Guide to shuckling
I was davening this past Shabbos in a Chabad where I noticed two kids imitating shuckels, they were clearly making fun of the few people in the room who knew what they were doing with regards to shuckling. I immediately slowed down from my regular medium pace to a slower one and thought about how I never really did a proper guide to shuckling – God usually grants me good ideas for posts on Shabbos morning and then he sends the angel to make me forget them all during havdalah. I took a look at the original guide to shuckeling which was more of an essay and not a guide.
Violent Shuckel: The violent shuckel is everything. You can really do whatever you want as long as it’s violent and there are lots of gesticulating motions involved. Usually the violent shuckel combined both side to side and forward aft motions, it seems as if the person davening can’t really figure out what they want to do, they just know they want to serve the lord with violence.
Arm swing: Some people sway their arms without actually swaying, I have always found this interesting. They feel the need to have their bodies still while they swing their arms back and forth.
Constipated: Why do people feel the need to look like they are constipated when they are davening or learning? I guess the look of seriousness, the squinted eyes and the bulging temples help with davening, I just hope the shuckeling and squeezing doesn’t cause them to lose sphincter control in the middle of modiim. You can’t daven in the same room as excrement — kal vachomer (insert thumb dip) you surely can’t daven with it in your pants. The fellow in the picture is imitating the Why Me God Constipated Shuckel.
YMCA: This may also be known as the classic “why me God” or the movie pose where the man is standing in a field with his hands raised like the Y in the YMCA song and it is usually raining as he wonders why terror has reigned upon him. The YMCA shuckel is typically done with a side to side slight sway, usually it is done without a siddur and it is usually done by FFB’s.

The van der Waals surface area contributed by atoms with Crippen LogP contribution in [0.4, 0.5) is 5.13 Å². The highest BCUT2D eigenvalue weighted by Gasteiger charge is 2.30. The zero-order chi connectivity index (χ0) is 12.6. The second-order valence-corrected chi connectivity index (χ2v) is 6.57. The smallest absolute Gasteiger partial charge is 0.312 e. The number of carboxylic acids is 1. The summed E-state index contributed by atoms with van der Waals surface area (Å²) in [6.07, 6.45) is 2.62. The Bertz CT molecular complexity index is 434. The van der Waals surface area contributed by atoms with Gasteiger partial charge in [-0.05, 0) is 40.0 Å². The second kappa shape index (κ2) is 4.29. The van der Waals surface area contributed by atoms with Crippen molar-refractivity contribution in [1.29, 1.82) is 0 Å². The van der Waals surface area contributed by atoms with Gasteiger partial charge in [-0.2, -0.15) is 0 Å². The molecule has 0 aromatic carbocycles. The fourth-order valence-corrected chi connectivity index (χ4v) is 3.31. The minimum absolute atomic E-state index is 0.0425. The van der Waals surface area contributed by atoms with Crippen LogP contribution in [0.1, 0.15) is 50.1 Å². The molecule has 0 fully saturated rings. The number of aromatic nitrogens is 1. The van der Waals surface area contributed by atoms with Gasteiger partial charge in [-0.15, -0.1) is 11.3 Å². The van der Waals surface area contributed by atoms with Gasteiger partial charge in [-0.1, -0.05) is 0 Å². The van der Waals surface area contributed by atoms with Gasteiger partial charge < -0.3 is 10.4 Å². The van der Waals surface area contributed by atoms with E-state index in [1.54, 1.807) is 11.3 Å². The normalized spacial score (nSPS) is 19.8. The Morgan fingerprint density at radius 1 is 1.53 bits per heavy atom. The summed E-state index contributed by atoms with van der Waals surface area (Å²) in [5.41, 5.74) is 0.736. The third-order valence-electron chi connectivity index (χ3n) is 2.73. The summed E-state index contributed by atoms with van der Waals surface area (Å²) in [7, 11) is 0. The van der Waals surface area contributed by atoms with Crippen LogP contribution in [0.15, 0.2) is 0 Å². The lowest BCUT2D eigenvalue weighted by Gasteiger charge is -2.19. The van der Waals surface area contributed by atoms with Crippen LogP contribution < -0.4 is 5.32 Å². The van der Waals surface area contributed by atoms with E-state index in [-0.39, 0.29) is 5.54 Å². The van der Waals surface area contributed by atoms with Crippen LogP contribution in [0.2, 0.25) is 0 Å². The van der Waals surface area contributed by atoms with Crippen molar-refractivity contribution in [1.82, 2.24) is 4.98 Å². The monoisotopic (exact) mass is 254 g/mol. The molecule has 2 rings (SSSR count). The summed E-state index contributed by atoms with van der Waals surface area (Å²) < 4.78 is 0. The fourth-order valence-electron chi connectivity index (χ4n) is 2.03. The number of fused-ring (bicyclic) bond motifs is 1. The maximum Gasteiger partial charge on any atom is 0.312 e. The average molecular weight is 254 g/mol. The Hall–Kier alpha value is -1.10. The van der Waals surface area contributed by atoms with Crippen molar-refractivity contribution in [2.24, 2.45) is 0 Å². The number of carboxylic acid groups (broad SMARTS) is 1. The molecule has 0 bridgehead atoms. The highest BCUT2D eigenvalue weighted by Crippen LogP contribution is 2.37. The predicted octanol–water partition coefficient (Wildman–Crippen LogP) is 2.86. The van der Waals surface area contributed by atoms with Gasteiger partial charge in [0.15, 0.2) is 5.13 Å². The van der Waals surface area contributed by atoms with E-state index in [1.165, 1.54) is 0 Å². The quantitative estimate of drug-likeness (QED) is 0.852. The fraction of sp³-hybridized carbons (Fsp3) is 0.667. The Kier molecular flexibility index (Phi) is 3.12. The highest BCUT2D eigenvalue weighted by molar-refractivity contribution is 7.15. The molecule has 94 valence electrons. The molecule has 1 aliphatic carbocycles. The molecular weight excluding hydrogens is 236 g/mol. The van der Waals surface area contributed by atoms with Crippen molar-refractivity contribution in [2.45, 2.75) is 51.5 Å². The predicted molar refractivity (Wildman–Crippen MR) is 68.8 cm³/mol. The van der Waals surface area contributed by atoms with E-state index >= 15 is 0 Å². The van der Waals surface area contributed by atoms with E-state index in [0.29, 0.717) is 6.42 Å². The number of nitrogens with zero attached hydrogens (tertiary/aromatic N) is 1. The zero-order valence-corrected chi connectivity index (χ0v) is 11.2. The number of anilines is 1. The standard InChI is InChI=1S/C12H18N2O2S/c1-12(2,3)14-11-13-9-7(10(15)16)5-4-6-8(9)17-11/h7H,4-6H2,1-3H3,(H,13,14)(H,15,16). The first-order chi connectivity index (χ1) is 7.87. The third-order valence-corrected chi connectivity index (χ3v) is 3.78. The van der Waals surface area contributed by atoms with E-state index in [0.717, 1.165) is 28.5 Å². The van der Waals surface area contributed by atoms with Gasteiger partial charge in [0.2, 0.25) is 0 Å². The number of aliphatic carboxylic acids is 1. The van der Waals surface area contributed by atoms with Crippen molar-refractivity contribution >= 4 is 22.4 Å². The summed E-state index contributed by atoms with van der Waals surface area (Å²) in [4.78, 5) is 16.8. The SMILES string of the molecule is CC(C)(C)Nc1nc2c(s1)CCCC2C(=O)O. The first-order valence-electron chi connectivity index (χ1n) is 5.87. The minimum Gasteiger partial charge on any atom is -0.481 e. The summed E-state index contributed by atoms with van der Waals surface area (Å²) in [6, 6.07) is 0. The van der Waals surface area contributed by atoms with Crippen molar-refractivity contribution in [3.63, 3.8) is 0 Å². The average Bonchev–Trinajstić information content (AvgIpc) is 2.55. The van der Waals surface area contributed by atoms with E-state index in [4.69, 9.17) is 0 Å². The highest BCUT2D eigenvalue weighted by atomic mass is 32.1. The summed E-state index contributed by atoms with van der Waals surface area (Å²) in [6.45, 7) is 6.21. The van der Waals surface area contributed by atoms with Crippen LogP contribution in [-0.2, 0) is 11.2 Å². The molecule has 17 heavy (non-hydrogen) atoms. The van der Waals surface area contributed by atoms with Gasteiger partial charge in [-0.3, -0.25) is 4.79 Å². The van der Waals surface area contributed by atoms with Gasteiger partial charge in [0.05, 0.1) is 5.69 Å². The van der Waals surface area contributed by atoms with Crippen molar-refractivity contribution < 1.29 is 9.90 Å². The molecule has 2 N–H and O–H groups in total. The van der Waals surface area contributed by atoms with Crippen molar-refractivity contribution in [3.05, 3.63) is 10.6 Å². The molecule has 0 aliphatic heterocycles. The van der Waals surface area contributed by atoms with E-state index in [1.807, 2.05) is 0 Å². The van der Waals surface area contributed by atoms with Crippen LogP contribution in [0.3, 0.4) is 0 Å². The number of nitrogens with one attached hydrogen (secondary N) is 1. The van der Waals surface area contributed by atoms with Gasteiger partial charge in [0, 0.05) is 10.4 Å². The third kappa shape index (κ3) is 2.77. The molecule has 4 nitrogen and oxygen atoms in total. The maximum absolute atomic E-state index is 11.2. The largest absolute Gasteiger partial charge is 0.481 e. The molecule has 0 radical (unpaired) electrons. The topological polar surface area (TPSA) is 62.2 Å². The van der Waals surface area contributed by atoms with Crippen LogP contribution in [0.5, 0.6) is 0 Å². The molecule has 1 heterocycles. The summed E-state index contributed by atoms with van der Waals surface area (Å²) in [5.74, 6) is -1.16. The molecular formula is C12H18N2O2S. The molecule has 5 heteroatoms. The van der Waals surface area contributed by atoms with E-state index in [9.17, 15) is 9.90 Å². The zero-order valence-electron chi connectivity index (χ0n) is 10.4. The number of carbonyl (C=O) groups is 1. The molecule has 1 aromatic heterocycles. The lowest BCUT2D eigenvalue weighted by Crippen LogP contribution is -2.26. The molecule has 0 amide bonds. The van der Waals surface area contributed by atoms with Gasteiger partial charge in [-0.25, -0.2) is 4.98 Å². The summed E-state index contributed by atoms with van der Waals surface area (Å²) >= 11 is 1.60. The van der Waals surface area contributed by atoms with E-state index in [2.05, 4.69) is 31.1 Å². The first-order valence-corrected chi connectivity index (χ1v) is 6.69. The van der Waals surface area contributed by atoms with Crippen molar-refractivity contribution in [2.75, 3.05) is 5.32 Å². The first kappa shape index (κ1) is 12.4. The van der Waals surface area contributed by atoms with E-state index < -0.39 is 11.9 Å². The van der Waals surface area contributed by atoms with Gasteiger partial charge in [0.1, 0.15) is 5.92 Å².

Fists hitting the air: Don’t step in front of these guys. They typically have a whole bunch of moves but the fists in the air is a biggie. This can be combined with a medium speed straight regular shuckel. Much of the time it is done with a face that appears to be constipated or gasping for air. If a siddur is used, it is typically placed on a shtender.
Women Shuckel too (sometimes): Women typically have two different shuckels. They either put their face into their siddur (typically looking down, but sometimes looking up) or they fold one arm across their chest for support of their other arm that is holding the siddur at eye level or even higher than eye level. I have been told that this way they can feel protected and one girl went so far to tell me it was because women were weak and didn’t have the strength to hold the typical artscroll siddur with one hand (in my hood she would have been slapped or dragged out of shul and thrown into the pile of burning bras and Israeli flags for saying such blasphemy.)
Side to side: The side to side sway is typical of spiritual types and BT’s. It takes a good coordination to pull it off and for this reason, many folks that do a side to side shuckel, tend to last only a few minutes before going back to the regular forward aft motion. Side to side shuckels are good for combing other hand motions and facial expressions into your shuckel.
Side to side with the stare: This is one of my favorite shuckels, it is typically done by folks who do not wish to daven, they just wish to stare around. They do a fairly quick side to side sans siddur and at every moment when they are about to fling to the other side they stare at whoever may be in their line of sight. Once in a while they find something that catches their attention and stop mid shuckel and kind of stare at whatever it is in the middle of a paused shuckel motion.